Many linebackers have been linked to the Detroit Lions in the first round up until this point: Zach Cunningham, Raekwon McMillan, Jarrad Davis, Ryan Anderson, Takkarist McKinley, you name it. But there is one name that hasn’t shown up once, and has not gotten the recognition that he deserves until recently. I’m talking about Temple linebacker, Haason Reddick.
Reddick was criminally misused on defense with the Owls, playing most of his snaps with his hand in the dirt as an edge rusher. While he did an okay job in this role and managed to tally 9.5 sacks as a senior, he’s consistently giving up a full 70 pounds against opposing tackles and simply doesn’t have the frame to match up on a snap-by-snap basis.
Throughout Senior Bowl week, Reddick earned praise for his versatility and positive attitude when taking on a role change. His skillset was put to better use during this time and earned most of his reps as an off-ball linebacker, which is where he should spend most of his time at the next level. NFL Network’s Mike Mayock had nothing but positive things to say about Reddick’s switch:
He [Reddick] had a really impressive week. He was a hand-in-the-dirt 4-3 defensive end with a lot of sack production at Temple, but down here they asked him to stand up and play two different positions, and every day he got better. And his attitude about the switch was terrific; I got a kick out of how he embraced it. The last two days of practice, I don't think he lost a rep. He bounced around and made plays all week. At 6-foot-1 and 237 pounds, most see him as a tweener, but I think he showed versatility. I came into the week wondering what he would be at the next level, and at the end of the practice sessions I left thinking he could be an inside linebacker in a 3-4, an inside linebacker in a 4-3, and an occasional edge rusher. Bottom line: He showed he can do a bunch of things and do them well. He might not have to come off the field.
Just like Vanderbilt’s Zach Cunningham, Reddick is an outstanding athlete, although he isn’t quite as bulky as Cunningham. Reddick’s flexibility is remarkable for a linebacker, and his ability to react and change directions on a dime makes him a special talent. Reddick is arguably the best athlete in this year’s linebacker class, and I would be shocked if he doesn’t prove so at this year’s combine.
If you’ve read anything I’ve written over the past few or so months, then you know how I feel about the Lions’ current situation at linebacker (Hint: they’re slow as heck). Tell em’ what we need, Mick.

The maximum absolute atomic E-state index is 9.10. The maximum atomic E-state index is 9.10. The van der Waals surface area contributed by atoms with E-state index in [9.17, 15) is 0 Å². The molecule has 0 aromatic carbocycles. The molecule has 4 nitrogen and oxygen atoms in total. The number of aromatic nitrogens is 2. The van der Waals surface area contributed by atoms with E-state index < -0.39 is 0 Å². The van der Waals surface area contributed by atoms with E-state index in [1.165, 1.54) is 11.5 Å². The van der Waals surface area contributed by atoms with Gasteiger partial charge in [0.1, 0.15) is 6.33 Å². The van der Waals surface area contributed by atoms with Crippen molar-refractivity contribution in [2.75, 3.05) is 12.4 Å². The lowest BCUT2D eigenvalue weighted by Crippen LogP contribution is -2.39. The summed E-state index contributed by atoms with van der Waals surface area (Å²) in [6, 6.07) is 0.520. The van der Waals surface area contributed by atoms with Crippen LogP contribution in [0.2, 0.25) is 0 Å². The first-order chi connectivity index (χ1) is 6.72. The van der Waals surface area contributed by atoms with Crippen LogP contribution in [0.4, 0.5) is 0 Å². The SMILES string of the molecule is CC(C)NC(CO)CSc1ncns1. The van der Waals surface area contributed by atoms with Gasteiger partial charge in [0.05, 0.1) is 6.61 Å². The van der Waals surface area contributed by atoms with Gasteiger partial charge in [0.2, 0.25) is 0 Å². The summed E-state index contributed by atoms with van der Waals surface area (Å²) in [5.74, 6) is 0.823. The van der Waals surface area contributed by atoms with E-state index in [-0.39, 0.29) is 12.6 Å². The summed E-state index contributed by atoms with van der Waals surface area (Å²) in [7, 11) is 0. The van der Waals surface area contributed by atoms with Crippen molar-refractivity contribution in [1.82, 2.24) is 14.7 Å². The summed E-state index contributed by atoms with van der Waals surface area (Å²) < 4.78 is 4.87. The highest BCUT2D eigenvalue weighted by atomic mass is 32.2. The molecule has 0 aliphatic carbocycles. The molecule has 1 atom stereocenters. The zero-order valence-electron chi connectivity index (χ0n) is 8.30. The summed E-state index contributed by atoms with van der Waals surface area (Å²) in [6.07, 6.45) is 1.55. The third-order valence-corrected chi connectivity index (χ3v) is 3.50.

Reddick has proven that he can make plays all over the field. He’ll need to work on his technique as well as finishing more plays at the next level, but most importantly, he can put himself in position to make plays that others cannot.
Though he hasn’t spent a ton of time as a coverage linebacker just yet, Reddick has shown flashes that he can become a legitimate coverage linebacker in the pros. His plus-instincts and closing speed give him a huge edge as a prospect, and so far, he’s done a nice job of showing that he’s a quick learner. His experience as a pass rusher is also a huge plus, as he exhibits good-enough bend around the edge and is able to weave his way through bodies to get to the QB on twists and inside blitzes.
An obvious concern with Reddick is his lack of experience as an off-ball linebacker, but he should have put most of those concerns to rest after Senior Bowl practices. Still, Reddick far from polished. He is clearly not a full-time pass rusher at the next level, that much is clear, but even as an off-ball linebacker, he’ll need to work on shedding blocks and timing when disengaging.
Reddick can put himself in position to make plays that virtually no other linebacker can make, but he has to do a better job of finishing as a tackler. I saw plenty of dives at the ankles and a few poor angles taken on his way to the ball carrier. He’ll have to clean some of that up if he wants to start right away.
After an impressive showing during Senior Bowl week, Haason Reddick is seeing his name rise up the draft boards and should be a household name fairly soon. Following the combine, I expect to see his name on virtually every first-round mock and don’t be surprised if he’s linked to the Detroit Lions at 21st overall. He has the sideline-to-sideline speed that Teryl Austin desperately needs at linebacker.
As a former defensive back and edge rusher, Reddick knows what it’s like to play at all levels of a defense and has the instincts and versatility to make plays all over the field. He will be used best at the next level as an off-ball linebacker and could play 4-3 or 3-4 ILB, as well as 4-3 WILL.